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I have to find the solution to the differential equation

$$(y^2-1)+2(x-y(1+y)^2)y'=0$$

So far I've only learned how to solve equations of the form $$y'+p(x)y=q(x)$$ And second order equations with constant coefficients. This equation that I have to solve right now does not seem to be of any of these $2$ forms so I don't understand how I can solve this. I know I'm supposed to show some attempted solutions I tried but frankly I just have no idea how to even start here.

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  • $\begingroup$ why have you written $(y^2-1)$ in brackets? $\endgroup$ – Dr. Sonnhard Graubner May 9 '15 at 12:04
  • $\begingroup$ @Dr.SonnhardGraubner I don't know, it was that way in my book. I think they wrote it like that the suggest something, but I don't know what they were going for... $\endgroup$ – user2520938 May 9 '15 at 12:05
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Hint : instead of searching for $y(x)$, search for the inverse function $x(y)$ : $$(y^2-1)\frac{dx}{dy}+2(x-y(1+y)^2)=0$$ $$(y^2-1)\frac{dx}{dy}+2\:x=2y(1+y)^2$$ It is a linear ODE that can be solved for $x$.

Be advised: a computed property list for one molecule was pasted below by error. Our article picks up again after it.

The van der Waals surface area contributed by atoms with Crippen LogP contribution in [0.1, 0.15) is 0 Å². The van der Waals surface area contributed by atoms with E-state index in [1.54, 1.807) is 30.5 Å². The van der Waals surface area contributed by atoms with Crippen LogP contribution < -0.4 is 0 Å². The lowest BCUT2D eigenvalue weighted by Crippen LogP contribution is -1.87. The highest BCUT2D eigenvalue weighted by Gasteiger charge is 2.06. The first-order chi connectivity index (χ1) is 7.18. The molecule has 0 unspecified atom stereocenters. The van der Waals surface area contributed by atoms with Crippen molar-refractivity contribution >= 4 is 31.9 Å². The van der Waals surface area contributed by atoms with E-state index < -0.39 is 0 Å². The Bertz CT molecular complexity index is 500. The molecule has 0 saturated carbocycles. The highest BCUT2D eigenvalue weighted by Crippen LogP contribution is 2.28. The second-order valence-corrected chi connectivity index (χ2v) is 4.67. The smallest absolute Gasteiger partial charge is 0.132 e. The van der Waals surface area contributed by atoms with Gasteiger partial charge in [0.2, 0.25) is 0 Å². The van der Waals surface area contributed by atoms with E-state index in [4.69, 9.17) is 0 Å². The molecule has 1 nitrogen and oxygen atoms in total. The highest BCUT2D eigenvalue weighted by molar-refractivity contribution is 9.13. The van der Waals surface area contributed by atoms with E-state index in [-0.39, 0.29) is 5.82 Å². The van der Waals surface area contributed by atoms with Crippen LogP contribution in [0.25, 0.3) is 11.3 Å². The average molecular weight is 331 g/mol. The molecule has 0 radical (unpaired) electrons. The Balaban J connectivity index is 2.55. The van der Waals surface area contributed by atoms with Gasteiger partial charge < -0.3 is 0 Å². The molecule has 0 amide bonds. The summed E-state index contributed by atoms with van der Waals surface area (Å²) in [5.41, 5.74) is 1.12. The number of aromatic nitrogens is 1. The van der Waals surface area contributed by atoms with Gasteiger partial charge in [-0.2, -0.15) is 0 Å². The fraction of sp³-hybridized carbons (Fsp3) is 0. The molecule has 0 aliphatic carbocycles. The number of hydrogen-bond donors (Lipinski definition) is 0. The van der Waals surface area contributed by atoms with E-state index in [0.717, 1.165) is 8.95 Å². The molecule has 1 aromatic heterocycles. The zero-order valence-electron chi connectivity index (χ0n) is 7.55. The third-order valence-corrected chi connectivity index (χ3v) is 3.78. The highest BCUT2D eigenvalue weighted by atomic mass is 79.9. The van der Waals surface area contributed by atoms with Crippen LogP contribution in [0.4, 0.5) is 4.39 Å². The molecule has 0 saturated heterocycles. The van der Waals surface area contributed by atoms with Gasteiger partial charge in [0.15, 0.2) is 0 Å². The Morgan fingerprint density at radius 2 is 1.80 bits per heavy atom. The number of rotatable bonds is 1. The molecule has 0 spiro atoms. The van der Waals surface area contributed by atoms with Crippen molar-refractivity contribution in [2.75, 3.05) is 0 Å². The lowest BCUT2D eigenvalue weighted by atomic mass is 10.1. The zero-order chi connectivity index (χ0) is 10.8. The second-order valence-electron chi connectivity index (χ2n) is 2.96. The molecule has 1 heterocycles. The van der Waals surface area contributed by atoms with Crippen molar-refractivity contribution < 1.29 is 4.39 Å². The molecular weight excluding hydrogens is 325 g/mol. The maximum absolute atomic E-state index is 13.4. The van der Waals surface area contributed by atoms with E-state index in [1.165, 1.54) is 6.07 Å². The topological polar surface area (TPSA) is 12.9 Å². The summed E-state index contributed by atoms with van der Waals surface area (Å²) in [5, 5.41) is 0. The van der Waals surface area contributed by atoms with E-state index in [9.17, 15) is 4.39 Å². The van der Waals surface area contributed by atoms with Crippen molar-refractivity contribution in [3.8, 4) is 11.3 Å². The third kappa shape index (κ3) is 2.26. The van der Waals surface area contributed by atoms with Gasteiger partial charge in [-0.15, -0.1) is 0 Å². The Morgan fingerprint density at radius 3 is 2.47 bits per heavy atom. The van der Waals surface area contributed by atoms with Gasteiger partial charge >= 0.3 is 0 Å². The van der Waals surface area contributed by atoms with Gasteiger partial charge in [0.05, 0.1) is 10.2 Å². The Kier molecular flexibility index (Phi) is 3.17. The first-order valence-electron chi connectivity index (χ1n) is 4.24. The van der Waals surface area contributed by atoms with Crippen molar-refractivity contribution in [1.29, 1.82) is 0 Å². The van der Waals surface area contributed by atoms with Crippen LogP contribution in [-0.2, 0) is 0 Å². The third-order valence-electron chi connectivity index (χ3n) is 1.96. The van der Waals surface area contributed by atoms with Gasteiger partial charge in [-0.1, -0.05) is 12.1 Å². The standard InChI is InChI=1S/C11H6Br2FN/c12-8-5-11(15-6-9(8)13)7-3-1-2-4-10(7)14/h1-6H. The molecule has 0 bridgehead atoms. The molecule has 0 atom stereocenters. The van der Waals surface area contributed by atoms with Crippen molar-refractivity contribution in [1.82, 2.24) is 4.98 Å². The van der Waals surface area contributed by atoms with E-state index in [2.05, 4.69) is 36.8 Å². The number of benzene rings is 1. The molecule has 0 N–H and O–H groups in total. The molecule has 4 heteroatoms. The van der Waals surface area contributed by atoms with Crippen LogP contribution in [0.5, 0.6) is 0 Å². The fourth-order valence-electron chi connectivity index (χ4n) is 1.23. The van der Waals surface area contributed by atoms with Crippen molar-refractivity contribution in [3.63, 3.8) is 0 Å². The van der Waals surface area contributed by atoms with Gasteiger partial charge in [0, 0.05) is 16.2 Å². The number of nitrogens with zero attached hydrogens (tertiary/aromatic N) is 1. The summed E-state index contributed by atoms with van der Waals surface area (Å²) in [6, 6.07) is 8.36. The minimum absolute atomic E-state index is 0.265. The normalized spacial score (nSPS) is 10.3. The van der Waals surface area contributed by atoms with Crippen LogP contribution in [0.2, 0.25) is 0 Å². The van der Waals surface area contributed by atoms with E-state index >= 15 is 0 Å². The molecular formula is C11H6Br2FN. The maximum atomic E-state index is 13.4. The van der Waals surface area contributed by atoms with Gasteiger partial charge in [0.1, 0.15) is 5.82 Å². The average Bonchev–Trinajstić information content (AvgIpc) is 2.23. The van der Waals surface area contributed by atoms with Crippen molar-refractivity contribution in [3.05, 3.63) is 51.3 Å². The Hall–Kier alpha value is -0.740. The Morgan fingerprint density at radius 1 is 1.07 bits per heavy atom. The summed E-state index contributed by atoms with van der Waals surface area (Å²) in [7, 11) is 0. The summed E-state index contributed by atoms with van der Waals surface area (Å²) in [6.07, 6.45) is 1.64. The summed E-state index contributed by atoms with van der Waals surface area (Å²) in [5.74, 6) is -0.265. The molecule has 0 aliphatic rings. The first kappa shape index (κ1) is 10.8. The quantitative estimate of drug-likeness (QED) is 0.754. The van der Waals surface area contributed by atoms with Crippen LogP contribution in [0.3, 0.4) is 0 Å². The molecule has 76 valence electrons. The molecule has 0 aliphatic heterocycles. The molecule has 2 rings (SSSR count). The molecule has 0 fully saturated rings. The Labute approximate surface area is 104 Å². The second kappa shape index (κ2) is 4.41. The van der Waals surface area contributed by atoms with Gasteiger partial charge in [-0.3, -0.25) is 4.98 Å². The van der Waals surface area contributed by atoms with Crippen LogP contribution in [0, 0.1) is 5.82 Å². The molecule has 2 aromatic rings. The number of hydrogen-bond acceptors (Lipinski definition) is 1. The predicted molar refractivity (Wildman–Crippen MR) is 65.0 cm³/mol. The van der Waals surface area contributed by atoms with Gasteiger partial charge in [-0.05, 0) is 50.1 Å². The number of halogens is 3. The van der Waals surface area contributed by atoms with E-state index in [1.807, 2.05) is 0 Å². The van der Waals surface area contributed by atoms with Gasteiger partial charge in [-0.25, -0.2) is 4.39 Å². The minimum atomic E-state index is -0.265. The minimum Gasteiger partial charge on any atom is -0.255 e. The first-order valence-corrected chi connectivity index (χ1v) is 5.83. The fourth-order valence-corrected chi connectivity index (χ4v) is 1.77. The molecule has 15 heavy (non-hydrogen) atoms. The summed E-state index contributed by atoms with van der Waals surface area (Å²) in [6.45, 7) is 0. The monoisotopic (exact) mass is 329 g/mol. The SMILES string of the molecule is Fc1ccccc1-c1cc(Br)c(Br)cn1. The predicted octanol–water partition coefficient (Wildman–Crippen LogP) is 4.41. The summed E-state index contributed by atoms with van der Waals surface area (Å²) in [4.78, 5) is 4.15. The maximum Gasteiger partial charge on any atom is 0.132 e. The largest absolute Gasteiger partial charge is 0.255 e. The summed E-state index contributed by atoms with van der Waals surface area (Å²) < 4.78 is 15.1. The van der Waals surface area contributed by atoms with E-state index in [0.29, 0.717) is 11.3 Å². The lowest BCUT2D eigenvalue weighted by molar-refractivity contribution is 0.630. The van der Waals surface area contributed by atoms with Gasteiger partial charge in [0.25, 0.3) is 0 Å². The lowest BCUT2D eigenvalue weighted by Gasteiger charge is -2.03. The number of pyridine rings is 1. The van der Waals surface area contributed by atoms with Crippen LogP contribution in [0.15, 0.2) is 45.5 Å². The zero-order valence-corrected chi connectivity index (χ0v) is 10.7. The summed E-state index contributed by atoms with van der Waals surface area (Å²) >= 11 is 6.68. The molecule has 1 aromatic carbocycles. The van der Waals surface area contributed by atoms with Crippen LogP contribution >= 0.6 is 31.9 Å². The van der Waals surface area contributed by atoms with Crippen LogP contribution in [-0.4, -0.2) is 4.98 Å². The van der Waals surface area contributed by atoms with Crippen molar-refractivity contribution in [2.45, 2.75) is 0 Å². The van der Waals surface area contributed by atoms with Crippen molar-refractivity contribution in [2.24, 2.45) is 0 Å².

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$\bf hint:$ write it as an exact differential equation $$\frac{y-1}{y+1}\frac{dy}{dx} + \frac{2}{(y+1)^2} = 2y.$$


here are some of the steps i left for you to do:

(a) write the differential equation as $$\frac{dx}{dy} = \frac{2\left(y(y+1)^2-x\right)}{y^2 - 1} $$

(b) $$\frac{dx}{dy} + \frac{2x}{y^2 - 1} = \frac{2y(y+1)^2}{y^2 - 1} $$

(c) show that $$\frac{y-1}{y+1}$$ is an integrating factor for the differential equation in (b).

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  • $\begingroup$ I have absolutely no idea what you're doing here. I'm interested in how to solve it, not in actually solving it. So just giving me some random hints without explaining what you're doing really doesn't help me $\endgroup$ – user2520938 May 9 '15 at 12:18
  • $\begingroup$ @user2520938, please see my edit. $\endgroup$ – abel May 9 '15 at 12:24
  • $\begingroup$ Thanks. It's just that I'm really new to this, so although I normally like getting hints more than getting full answers, in this case I really needed it getting spelled out for me:p. $\endgroup$ – user2520938 May 9 '15 at 13:37
  • $\begingroup$ @user2520938, no problem. i assumed you knew how to find the integrating factor. $\endgroup$ – abel May 9 '15 at 13:40

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